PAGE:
Given the number of guns already out there, any conceivable gun legislation — including all bills currently being proposed — would only tinker around the edges. Even a ban on all further gun sales wouldn’t eliminate guns — it would just make them more expensive. A serious effort to reduce the number of guns currently in circulation substantially would likely lead to mass violence.
The Brady Bill, passed by the Democratic-led Congress in 1993 and signed by President Bill Clinton, requires that any person buying a gun from a federally licensed gun shop must first pass a federal background check, administered by the FBI. Just under 21 million applications were submitted in 2014. Of those, 90,895 or about 0.4% were denied. In other words, federally licensed gun sales probably total close to 21 million per year.
Estimates are that federal licensing and background checks cover about 60% of all gun sales. The other 40% take place in private or at gun shows and are exempt from background checks. Ending that exemption — closing the so-called gun-show loophole — is one of the primary current objectives of gun-safety advocates.
But even if Congress had closed the gun-show loophole to require background checks for private weapons sales, it wouldn’t have prevented Syed Farook from acquiring the weapons he and his wife used in San Bernardino. There was nothing known to authorities about his background that would have prevented him buying guns.
Neither would it have stopped Adam Lanza’s 2012 mass murder at Sandy Hook Elementary School in Connecticut. He got his guns by breaking into his mother’s legally acquired arsenal. No proposed laws would have prevented that, either.
The bottom line is that the small-bore gun-safety measures mooted by advocates probably wouldn’t have much, if any, impact on the phenomenon of mass shootings that so troubles us. The measures might help to reduce America’s overall homicide rate to some degree, if they were somehow to pass Congress.
But our homicide problem is very different from our mass-shooting problem. That’s particularly the case with terrorist murders. Bringing up a fix for one problem at a time when a different problem has our attention, simply because we’re thinking about something that involves guns, is not a useful political tactic. It reduces the credibility of gun-safety advocates. It makes them look out of touch with the problem that’s occupying us.
Besides, no gun-safety measures are going to pass Congress under its current Republican leadership. The critical question, therefore, is whether liberals should be mounting a major national campaign to demand something that’s not going to happen, whether to discharge a moral responsibility or to lay the groundwork for a longer-term effort.
Unlike our earlier questions, this one brings us into uncharted territory. There’s not much debate among gun-safety advocates that what’s believed to be right should be said out loud. You don’t hear much talk about the downside of speaking out.
If there were a chance that advocating the legislation might lead to its enactment, that simple calculation might be enough. But there’s no chance under the current political configuration. Does speaking out in favor of gun reform make its enactment more likely?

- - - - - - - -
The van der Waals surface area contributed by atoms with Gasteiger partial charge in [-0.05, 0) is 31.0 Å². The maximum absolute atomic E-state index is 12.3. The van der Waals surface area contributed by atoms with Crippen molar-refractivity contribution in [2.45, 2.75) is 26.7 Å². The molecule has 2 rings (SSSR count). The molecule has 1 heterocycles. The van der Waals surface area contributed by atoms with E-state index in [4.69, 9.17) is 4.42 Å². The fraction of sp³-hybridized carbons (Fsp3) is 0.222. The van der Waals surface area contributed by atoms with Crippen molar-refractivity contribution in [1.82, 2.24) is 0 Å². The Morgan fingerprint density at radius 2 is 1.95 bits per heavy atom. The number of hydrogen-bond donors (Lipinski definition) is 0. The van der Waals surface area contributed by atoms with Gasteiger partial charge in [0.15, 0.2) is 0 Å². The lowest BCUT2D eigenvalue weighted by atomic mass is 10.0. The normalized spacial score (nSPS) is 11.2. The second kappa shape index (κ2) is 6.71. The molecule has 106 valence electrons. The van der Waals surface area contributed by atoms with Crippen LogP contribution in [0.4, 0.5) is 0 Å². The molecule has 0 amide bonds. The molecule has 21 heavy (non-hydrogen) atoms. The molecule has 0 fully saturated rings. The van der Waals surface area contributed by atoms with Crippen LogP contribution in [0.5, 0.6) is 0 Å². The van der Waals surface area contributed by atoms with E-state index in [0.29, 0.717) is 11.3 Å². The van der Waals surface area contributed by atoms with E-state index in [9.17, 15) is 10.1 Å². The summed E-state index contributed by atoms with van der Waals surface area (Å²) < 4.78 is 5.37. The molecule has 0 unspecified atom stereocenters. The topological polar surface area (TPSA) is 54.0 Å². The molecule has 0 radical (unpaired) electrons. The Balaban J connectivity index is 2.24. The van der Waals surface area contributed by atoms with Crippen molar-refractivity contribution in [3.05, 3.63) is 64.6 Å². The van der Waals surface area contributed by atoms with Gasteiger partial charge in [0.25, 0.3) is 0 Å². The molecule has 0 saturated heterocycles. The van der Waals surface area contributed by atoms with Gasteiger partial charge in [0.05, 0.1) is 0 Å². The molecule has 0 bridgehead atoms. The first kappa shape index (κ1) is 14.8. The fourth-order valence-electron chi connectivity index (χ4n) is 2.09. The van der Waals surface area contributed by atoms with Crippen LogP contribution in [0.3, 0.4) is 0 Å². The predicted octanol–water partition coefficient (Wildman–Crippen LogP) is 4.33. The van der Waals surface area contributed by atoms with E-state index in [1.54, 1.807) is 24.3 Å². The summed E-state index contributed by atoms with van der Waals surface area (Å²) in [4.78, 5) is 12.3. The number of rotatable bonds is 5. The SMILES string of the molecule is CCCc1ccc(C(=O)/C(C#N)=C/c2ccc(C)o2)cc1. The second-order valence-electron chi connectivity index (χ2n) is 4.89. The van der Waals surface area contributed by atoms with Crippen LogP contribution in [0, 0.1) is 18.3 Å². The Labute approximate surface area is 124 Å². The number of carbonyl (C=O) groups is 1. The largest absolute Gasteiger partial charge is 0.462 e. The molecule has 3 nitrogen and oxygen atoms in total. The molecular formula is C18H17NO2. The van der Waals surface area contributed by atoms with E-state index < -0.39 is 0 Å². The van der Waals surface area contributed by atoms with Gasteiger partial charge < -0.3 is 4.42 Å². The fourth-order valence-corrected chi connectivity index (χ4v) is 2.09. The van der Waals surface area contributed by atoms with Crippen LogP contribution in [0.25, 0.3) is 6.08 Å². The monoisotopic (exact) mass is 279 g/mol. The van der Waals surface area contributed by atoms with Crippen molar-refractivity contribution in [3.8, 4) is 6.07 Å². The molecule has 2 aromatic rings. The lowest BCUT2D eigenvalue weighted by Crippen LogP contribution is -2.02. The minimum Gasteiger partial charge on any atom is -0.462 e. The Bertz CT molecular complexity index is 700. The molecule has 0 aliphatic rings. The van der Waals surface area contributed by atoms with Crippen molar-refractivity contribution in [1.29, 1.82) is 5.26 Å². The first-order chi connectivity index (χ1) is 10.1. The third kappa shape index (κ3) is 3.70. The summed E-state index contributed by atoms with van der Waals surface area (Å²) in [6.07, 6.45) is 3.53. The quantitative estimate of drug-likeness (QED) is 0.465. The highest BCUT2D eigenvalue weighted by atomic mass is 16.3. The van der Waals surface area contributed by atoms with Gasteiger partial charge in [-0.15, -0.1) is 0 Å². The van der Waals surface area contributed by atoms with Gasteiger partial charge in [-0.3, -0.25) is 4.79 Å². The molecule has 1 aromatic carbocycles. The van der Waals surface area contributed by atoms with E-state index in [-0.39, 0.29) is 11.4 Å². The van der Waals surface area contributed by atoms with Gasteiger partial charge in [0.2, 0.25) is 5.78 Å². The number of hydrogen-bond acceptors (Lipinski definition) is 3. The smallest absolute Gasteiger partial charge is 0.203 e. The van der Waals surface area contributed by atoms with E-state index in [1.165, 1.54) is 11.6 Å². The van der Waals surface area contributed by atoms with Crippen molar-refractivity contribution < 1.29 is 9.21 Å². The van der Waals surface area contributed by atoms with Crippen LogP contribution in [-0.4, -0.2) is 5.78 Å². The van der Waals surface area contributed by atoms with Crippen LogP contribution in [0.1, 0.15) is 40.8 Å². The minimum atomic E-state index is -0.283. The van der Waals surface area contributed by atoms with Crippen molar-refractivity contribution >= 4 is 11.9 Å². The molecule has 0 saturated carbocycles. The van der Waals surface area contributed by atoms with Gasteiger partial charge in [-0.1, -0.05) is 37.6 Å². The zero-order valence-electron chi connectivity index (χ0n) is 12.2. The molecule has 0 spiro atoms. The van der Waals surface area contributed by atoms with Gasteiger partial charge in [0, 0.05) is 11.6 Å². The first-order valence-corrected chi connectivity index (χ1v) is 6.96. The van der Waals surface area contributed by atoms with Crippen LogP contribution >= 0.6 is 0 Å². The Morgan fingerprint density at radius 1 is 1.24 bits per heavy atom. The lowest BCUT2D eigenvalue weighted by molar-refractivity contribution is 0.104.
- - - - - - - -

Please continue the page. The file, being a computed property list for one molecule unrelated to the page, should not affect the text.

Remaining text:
Probably the opposite. Advocates like to cite polls that show broad public support, upwards of 80%, for greater background checks and keeping guns away from the mentally ill.
But those are just two data points in a very complex debate. An analysis of polling data by the Washington Post, right after the San Bernardino massacre, found that broad segments of the public are suspicious of stricter gun laws because they see them as opening a door to government intrusion.
For example, while 52% of adults agreed in a 2012 Post-Kaiser Foundation survey that “stricter gun laws” would “reduce the number of accidental gun deaths” and 54% agreed stricter laws would “reduce number of deaths caused by mass shootings,” 57% said stricter laws would “give too much power to government over average citizens” and 58% said they would “make it more difficult for people to protect homes and families.”
The fact that 80% of the public favors stricter background checks doesn’t seem to have persuaded any significant numbers to vote against the Republicans who oppose them. Nor does campaigning for stricter gun laws win elections for Democrats. Jobs and the economy do that. Improving the manners of the unwashed masses does not.
Indeed, the few times that stricter gun laws have passed a Democratic Congress and been signed into law by a Democratic president, they’ve been followed quickly by defeat at the ballot box. It happened when Lyndon Johnson signed the Gun Control Act of 1968, and Democrats promptly lost the White House. It happened again after Bill Clinton signed the Brady Bill in 1993 and the assault weapons ban in 1994. Democrats promptly lost both houses of Congress in a historic drubbing. They’re still licking their wounds.
You could look for other examples, but you won’t find them, because those are the only gun reform bills to come out of Washington since World War II.
To be sure, there were many reasons for those defeats. Correlation doesn’t prove causation. But it should get you thinking. If better gun laws were really going to make a difference — and if there were a chance that pushing for them would make them happen — then smart politics would be to go for it. But that’s not the case.
J.J. Goldberg is editor emeritus of the Forward, where he served as editor in chief for seven years (2000-2007).